He received the nickname “Peasant Bruegel”, for his practice of dressing up like a peasant in order to socialize at weddings and other celebrations. Pieter Bruegel the Elder was a Flemish Renaissance painter, known for his landscapes and peasant scenes. He was an astoundingly inventive painter, with painting in oil in the Low Countries, and its spread to Southern Europe. Although he often painted scenes of carousing and community gatherings, he often depicted people with disabilities.
He was born around 1525 in a town near Breda, becoming an apprentice of Pieter Coecke van Aelst (whose daughter Mayken he later married). He died in Brussels on a September day, and was buried in the Kapellekerk. The powerful compositions and brilliantly organized, reflect a sophisticated artistic design. Also eating, he was patronized mainly by scholars, wealthy businessmen, and connoisseurs (but was on friendly terms with some of the most prominent humanists of the Netherlands, including the cartographer Abraham Ortelius).
You need to remember that the kind of food that people ate during the Renaissance depended on where they lived and whether they were wealthy or a peasant. Substantially, the average person during the Renaissance was a peasant (that would eat soup or mush for food just about every meal). Naturally they would also generally have some black bread. The soup would be made of scraps of food (usually vegetables such as carrots or eggs). Mush? Was made from some kind of grain like oats or wheat and then cooked in water (sort of like oatmeal today).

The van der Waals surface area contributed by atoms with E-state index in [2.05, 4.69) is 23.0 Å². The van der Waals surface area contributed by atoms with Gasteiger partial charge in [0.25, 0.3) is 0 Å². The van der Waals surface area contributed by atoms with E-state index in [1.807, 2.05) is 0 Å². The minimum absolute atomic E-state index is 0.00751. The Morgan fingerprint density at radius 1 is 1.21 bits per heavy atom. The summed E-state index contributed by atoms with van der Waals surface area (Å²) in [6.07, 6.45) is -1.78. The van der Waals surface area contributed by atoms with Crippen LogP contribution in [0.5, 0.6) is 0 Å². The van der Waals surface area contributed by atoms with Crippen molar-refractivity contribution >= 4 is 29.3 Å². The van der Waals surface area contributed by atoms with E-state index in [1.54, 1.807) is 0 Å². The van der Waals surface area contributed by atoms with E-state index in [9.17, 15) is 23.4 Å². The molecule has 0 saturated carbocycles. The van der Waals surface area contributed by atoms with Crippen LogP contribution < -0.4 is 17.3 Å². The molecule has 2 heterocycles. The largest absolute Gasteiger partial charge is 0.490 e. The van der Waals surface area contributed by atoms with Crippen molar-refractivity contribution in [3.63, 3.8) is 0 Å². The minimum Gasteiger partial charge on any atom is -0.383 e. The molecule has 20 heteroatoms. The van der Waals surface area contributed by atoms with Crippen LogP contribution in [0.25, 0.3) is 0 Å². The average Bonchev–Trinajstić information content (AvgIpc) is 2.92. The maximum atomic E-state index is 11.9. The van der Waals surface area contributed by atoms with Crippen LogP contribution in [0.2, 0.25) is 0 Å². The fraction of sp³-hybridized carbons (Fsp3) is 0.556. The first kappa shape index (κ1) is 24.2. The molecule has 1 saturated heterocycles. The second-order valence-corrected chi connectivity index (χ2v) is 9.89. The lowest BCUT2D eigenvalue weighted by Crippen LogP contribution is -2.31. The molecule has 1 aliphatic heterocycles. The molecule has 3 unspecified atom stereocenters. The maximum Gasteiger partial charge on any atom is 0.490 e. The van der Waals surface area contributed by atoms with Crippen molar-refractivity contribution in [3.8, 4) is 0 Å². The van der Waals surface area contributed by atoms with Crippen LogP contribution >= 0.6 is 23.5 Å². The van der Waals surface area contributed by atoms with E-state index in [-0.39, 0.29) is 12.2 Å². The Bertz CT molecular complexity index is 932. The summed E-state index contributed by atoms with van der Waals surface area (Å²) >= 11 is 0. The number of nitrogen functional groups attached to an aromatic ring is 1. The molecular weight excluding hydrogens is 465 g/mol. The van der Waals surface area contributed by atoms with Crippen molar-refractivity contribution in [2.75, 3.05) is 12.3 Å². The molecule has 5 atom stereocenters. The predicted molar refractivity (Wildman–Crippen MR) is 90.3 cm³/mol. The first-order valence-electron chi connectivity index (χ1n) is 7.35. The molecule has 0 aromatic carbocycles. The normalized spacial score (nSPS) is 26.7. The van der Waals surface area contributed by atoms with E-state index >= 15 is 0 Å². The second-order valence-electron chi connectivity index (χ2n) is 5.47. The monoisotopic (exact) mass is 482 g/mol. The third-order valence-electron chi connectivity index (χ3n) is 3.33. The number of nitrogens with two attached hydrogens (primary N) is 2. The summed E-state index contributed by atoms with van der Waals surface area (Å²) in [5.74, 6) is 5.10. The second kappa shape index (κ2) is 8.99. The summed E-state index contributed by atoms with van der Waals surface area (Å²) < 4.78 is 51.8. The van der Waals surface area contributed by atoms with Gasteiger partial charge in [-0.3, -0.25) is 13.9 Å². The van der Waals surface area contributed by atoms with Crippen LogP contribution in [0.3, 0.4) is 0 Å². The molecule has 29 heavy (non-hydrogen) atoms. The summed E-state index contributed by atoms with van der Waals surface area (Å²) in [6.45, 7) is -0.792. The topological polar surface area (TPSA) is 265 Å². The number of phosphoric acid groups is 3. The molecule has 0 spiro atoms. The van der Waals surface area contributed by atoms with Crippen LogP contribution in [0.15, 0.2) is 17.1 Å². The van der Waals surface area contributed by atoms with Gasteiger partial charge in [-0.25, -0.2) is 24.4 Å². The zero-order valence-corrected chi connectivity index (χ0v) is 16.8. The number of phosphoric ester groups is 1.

But they were special moments. At weddings, festivals, and large feasts the food could get interesting (they would eat large game birds like swans, peacocks, or cranes). This was also a time for lots of meat to be eaten (such as mutton, chicken, pheasant, venison, rabbit, turkey, and ham). For dessert there would be fruit, jellies, nuts, and cheese. Like today, really, even on those occasions it was not necessary to be frugal.